Britain’s recent foreign-policy successes stand on two pillars. The first is Aukus, the agreement to work cooperatively with the U.S. to help Australia build a fleet of nuclear-powered submarines. The trust among these three countries enables a level of technological and economic cooperation that potentially extends far beyond the submarine program. With Britain moving toward membership in the Comprehensive and Progressive Agreement for Trans-Pacific Partnership (based on the Trans-Pacific Partnership that the U.S. helped negotiate but then refused to join), the U.K. has achieved a stronger presence than any European state in the fast-growing Indo-Pacific region.

Meanwhile, Britain’s unswerving support for Ukraine has put London back at the centre of European politics. Britain’s stance earned deep gratitude from Poland, the Baltic states, Sweden and Finland. That, along with Mr. Sunak’s more constructive approach toward Brussels, strengthened pro-British feelings inside the EU and helped pave the way for the major concessions on the Northern Ireland Protocol that enabled Mr. Sunak to forge the groundbreaking Windsor Framework. If the deal, announced last month, holds up, it would remove a major stumbling block in U.S.-U.K. relations.

The payoff could be substantial. Last week Sen. Chris Coons (D., Del.), a close Biden ally, introduced a bipartisan bill with John Thune (R., S.D.) authorising fast-track talks on a U.S.-U.K. free-trade agreement. The White House plans a Biden visit next month to commemorate the 25th anniversary of the Good Friday Agreement, which ended the violence in Northern Ireland. British negotiators hope for Britain’s eventual inclusion in tech talks between Washington and Brussels.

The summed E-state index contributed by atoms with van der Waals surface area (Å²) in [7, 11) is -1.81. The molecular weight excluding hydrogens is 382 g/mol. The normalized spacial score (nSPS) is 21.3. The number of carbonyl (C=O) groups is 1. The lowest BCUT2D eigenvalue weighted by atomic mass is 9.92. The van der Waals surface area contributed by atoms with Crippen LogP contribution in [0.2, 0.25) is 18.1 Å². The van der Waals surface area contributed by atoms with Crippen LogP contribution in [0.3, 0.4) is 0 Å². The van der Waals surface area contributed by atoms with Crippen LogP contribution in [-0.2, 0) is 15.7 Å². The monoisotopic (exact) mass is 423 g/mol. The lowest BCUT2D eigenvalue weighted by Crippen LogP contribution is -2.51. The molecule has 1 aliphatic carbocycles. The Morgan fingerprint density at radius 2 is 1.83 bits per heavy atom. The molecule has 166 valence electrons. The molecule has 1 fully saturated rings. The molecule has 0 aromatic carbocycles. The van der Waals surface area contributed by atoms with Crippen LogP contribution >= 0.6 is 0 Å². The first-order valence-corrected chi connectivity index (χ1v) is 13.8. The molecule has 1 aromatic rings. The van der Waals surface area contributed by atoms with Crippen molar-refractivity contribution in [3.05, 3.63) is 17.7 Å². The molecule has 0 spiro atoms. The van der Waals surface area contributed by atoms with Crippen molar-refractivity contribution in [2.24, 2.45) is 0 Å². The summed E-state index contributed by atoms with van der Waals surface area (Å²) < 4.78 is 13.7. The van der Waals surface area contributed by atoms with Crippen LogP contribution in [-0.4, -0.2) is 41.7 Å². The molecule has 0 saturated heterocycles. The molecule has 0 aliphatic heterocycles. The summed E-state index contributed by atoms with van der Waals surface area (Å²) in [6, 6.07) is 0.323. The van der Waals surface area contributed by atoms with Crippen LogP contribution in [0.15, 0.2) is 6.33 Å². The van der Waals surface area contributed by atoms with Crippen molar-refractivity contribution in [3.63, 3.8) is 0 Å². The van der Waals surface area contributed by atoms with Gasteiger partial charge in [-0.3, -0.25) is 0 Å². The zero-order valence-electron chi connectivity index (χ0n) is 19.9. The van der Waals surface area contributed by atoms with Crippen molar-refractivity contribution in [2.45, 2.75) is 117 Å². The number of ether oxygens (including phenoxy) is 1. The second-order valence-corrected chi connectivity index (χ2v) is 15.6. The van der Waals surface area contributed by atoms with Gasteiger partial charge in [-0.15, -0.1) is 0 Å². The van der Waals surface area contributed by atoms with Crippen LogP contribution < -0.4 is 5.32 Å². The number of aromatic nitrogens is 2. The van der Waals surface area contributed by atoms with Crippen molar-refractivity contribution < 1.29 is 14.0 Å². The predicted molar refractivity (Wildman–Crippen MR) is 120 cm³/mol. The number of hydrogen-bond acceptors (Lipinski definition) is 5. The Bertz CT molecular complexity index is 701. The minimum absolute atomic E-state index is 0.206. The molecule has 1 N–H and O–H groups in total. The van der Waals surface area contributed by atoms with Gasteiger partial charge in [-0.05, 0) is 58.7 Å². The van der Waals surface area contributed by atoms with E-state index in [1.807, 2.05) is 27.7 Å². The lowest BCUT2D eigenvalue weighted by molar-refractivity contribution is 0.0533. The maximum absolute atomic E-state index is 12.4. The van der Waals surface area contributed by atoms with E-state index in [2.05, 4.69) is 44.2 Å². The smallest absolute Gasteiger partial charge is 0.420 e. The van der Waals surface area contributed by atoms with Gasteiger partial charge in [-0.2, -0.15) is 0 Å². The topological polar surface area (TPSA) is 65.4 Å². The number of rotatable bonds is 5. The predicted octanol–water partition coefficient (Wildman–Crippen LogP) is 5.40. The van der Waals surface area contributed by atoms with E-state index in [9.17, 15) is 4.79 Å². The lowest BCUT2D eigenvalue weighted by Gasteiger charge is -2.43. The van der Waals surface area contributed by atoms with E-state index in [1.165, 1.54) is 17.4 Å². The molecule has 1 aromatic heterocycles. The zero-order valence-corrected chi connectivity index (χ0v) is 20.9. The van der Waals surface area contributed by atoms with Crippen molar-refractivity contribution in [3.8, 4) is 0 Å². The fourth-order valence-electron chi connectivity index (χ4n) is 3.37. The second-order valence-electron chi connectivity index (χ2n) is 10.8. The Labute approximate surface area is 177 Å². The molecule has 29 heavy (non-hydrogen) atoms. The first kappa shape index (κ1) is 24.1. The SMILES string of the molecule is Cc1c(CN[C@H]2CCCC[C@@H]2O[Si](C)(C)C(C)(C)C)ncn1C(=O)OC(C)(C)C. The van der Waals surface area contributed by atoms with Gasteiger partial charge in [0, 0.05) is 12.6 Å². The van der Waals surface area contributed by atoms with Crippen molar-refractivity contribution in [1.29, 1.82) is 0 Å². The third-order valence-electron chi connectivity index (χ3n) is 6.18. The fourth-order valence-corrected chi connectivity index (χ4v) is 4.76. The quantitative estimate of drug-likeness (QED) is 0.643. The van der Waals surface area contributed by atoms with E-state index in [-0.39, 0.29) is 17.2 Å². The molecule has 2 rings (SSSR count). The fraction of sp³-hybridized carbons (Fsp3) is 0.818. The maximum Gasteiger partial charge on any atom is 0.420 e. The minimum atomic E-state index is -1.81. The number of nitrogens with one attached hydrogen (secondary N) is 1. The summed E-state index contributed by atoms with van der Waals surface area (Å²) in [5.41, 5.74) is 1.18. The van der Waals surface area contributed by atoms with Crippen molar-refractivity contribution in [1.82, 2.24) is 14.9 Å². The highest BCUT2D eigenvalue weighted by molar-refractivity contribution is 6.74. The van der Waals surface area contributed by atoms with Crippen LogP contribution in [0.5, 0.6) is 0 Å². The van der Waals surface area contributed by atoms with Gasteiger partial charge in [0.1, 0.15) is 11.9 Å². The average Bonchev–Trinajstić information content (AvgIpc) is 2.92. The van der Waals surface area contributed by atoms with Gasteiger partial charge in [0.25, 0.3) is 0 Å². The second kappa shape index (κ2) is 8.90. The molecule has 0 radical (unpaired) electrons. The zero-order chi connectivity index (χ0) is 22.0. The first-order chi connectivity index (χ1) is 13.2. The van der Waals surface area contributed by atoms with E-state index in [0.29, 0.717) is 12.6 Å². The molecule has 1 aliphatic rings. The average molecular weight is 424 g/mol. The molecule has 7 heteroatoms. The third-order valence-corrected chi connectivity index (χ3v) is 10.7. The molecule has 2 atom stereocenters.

With an unpopular Tory government facing a revived, de-Corbynized Labour Party, and with inflation wreaking havoc on British living standards and touching off waves of strikes among public employees, foreign-policy success may not be enough to save the ruling Conservatives from the wrath of the voters. But it is likely to help, and if the Sunak government can continue to carve out a serious role for post-Brexit Britain in world politics, the next election could be a much closer affair than most forecasters currently predict.

Regardless, Americans should welcome Britain’s return to the high table of world politics. A stronger Britain means a healthier West, and given the otherwise grim state of world affairs, Washington can use all the help it can get.



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The Stocks Investors Are Putting Under the Tree

Shares of retailers including Victoria’s Secret and Foot Locker are surging despite mixed holiday updates

By HARDIKA SINGH
Mon, Dec 4, 2023 4 min

Retailers are making modest predictions about the holiday shopping season—and their stocks are going gangbusters in response.

Victoria’s Secret, Foot Locker, Ulta Beauty and Dollar Tree are among the companies that offered somewhat mixed assessments of the state of the shopper last week. Yet each received an ovation from investors.